CINCINNATI—The University of Cincinnati (UC) has been selected as the national coordinating center for a new National Institute of Neurological Disorders and Stroke (NINDS) clinical trials network, highlighting UC’s ongoing key role in federally funded stroke research.
The announcement was made today by officials at NINDS, one of the more than two dozen research institutes and centers that make up the National Institutes of Health (NIH). Additionally, NINDS announced, UC will be one of 25 regional stroke centers for what will be known as the NIH Stroke Trials Network, or NIH StrokeNet.
Joseph Broderick, MD, Albert Barnes Voorheis Chair of Neurology and Rehabilitation Medicine at UC and research director at the UC Neuroscience Institute (UCNI), one of four institutes affiliated with the College of Medicine and UC Health, will be the principal investigator for the national center. The designation comes with a five-year grant from NINDS which includes $7.2 million over the first three years; milestones will determine the funding for the remaining two years.
Pooja Khatri, MD, and Dawn Kleindorfer, MD, professors in the Department of Neurology and Rehabilitation Medicine, will be the co-principal investigators for the regional center at UC. It is also a five-year grant, with $1.2 million allocated over the first three years and funding for the remaining two years determined by milestones.
"This is an exciting time for stroke research, and we’re eager to get started,” says Broderick, who has served as principal investigator on many federally funded clinical investigations related to stroke during his 26 years on the UC faculty.
"The prior traditional approach was cumbersome and inefficient, since one had to start each new clinical trial from scratch. Now, with a national network and coordinated leadership, clinical stroke researchers can move more swiftly from one trial to the next without repeatedly having to re-invent the wheel.
"This trial network will focus on clinical trials of acute stroke treatment, stroke prevention and stroke recovery so that we can reduce the tremendous burden of stroke in our country and around the world.”
In addition, Broderick noted that there will be a central Institutional Review Board (IRB) based at UC so that one IRB approval process will count for all the IRBs in the network.
"The new system is intended to streamline stroke research by centralizing approval and review, lessening time and costs of clinical trials and assembling a comprehensive data sharing system,” says Petra Kaufman, MD, associate director for clinical research at NINDS.
Broderick says that a team of people will be based at UC for the coordinating center but that there will be key leaders in other centers in the U.S. who will also be part of the coordinating center.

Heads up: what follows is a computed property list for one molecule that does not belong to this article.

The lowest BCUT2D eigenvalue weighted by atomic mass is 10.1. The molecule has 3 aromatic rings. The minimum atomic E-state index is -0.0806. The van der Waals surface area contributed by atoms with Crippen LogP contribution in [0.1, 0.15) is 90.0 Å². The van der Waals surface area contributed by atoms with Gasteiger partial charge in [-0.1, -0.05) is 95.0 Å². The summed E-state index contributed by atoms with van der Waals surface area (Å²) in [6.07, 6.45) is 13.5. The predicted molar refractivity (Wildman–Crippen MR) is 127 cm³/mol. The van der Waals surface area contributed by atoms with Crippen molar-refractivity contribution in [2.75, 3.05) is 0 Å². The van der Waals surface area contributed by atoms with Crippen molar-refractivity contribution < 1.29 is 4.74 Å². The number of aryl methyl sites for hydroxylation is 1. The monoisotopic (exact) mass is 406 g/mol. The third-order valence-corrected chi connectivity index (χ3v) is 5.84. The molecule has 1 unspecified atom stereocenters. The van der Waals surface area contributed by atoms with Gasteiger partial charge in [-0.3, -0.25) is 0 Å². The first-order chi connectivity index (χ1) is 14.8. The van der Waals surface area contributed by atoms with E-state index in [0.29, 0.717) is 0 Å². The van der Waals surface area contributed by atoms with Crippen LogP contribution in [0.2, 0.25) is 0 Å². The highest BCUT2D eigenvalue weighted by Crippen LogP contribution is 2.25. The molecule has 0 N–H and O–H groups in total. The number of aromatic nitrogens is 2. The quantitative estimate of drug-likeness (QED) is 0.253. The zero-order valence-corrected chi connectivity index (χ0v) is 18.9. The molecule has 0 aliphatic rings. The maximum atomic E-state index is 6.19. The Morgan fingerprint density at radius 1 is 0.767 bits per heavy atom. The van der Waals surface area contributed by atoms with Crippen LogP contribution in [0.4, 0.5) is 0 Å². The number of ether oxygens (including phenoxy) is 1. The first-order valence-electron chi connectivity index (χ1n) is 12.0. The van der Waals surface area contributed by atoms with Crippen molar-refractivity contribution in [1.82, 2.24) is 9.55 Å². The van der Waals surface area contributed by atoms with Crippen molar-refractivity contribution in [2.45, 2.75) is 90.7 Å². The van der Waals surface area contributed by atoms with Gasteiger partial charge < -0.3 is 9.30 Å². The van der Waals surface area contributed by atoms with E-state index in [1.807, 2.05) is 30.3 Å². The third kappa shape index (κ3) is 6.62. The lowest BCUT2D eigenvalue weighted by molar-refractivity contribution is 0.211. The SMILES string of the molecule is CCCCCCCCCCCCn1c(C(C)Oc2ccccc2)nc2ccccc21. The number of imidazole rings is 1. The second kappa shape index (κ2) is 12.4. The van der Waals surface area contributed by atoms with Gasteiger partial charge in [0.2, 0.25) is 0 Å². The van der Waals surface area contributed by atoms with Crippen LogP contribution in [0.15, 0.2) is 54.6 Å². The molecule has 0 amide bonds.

Khatri, director of acute stroke for the UC Stroke Team, will direct acute trial efforts nationally within the national coordinating center as one of three co-principal investigators in addition to her role with the regional center. She notes, "We look forward to advancing stroke care within this network, which will facilitate nearly all federally funded stroke trials in the U.S., and collaborating with networks worldwide.”
Kleindorfer, co-director of the Comprehensive Stroke Center at the UC Neuroscience Institute, heads the educational core for the national coordinating center in addition to her role as co-PI for the regional center at UC. "We are tremendously excited to lead both the regional and national efforts to improve stroke care and education,” she notes.
A stroke occurs when a clot blocks the blood supply to the brain (ischemic stroke) or when a blood vessel in the brain bursts (hemorrhagic stroke). According to the American Heart Association/American Stroke Association, stroke kills more than 137,000 people a year in the United States, about one of every 18 deaths. It's the No. 4 cause of death in the U.S.
UC and UC Health have long been leaders in stroke care and research. In July, UC Health’s University of Cincinnati Medical Center was certified by the Joint Commission as an Advanced Comprehensive Stroke Center, a new level of certification reserved for institutions with specific abilities to receive and treat the most complex stroke cases.
UC is already part of two NINDS national networks: the NETT (Neurological Emergency Treatment Trials) and NeuroNEXT. NETT has 22 centers and is focused on emergency treatment of neurologic emergencies such as stroke, traumatic brain injuries, seizures and meningitis. Opeolu Adeoye, MD, an assistant professor of emergency medicine and neurosurgery, is the PI for the NETT center at UC. NeuroNEXT comprises 25 centers and focuses on clinical trials of neurologic disorders. Khatri and Tracy Glauser, MD, a professor of pediatrics at UC, are the PIs for the NeuroNEXT center at UC and Cincinnati Children’s Hospital Medical Center.